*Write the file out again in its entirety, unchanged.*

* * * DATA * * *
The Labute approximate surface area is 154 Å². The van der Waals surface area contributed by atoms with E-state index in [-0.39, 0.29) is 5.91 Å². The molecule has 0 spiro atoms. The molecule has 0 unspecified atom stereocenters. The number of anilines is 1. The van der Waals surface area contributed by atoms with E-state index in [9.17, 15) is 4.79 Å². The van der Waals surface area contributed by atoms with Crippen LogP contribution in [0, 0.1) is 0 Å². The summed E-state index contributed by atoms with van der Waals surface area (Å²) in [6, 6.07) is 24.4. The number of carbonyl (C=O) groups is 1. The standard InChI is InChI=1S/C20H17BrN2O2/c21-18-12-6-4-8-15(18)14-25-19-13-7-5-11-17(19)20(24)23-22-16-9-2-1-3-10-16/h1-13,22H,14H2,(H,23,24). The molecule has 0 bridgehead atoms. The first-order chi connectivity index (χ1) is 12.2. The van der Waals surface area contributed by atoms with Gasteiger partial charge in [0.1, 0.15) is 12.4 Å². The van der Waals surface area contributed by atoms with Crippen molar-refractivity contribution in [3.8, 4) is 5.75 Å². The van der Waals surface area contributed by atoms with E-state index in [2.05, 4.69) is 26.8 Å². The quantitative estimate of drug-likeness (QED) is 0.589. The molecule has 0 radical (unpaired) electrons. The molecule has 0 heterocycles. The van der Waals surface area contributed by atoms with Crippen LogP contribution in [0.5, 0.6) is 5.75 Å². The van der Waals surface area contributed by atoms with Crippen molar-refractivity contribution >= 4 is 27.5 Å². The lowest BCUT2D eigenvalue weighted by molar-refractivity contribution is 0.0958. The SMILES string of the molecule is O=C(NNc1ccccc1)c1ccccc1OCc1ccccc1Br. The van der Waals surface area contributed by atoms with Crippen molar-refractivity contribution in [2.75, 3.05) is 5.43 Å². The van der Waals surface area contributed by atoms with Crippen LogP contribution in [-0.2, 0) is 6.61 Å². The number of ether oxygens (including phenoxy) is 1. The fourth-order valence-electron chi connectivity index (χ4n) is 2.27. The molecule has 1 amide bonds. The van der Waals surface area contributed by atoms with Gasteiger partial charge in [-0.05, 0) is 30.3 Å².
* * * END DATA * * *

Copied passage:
The Labute approximate surface area is 154 Å². The van der Waals surface area contributed by atoms with E-state index in [-0.39, 0.29) is 5.91 Å². The molecule has 0 spiro atoms. The molecule has 0 unspecified atom stereocenters. The number of anilines is 1. The van der Waals surface area contributed by atoms with E-state index in [9.17, 15) is 4.79 Å². The van der Waals surface area contributed by atoms with Crippen LogP contribution in [0, 0.1) is 0 Å². The summed E-state index contributed by atoms with van der Waals surface area (Å²) in [6, 6.07) is 24.4. The number of carbonyl (C=O) groups is 1. The standard InChI is InChI=1S/C20H17BrN2O2/c21-18-12-6-4-8-15(18)14-25-19-13-7-5-11-17(19)20(24)23-22-16-9-2-1-3-10-16/h1-13,22H,14H2,(H,23,24). The molecule has 0 bridgehead atoms. The first-order chi connectivity index (χ1) is 12.2. The van der Waals surface area contributed by atoms with Gasteiger partial charge in [0.1, 0.15) is 12.4 Å². The van der Waals surface area contributed by atoms with Crippen molar-refractivity contribution in [3.8, 4) is 5.75 Å². The van der Waals surface area contributed by atoms with E-state index in [2.05, 4.69) is 26.8 Å². The quantitative estimate of drug-likeness (QED) is 0.589. The molecule has 0 radical (unpaired) electrons. The molecule has 0 heterocycles. The van der Waals surface area contributed by atoms with Crippen LogP contribution in [0.5, 0.6) is 5.75 Å². The van der Waals surface area contributed by atoms with Crippen molar-refractivity contribution >= 4 is 27.5 Å². The lowest BCUT2D eigenvalue weighted by molar-refractivity contribution is 0.0958. The SMILES string of the molecule is O=C(NNc1ccccc1)c1ccccc1OCc1ccccc1Br. The van der Waals surface area contributed by atoms with Crippen molar-refractivity contribution in [2.75, 3.05) is 5.43 Å². The van der Waals surface area contributed by atoms with Crippen LogP contribution in [-0.2, 0) is 6.61 Å². The number of ether oxygens (including phenoxy) is 1. The fourth-order valence-electron chi connectivity index (χ4n) is 2.27. The molecule has 1 amide bonds. The van der Waals surface area contributed by atoms with Gasteiger partial charge in [-0.05, 0) is 30.3 Å².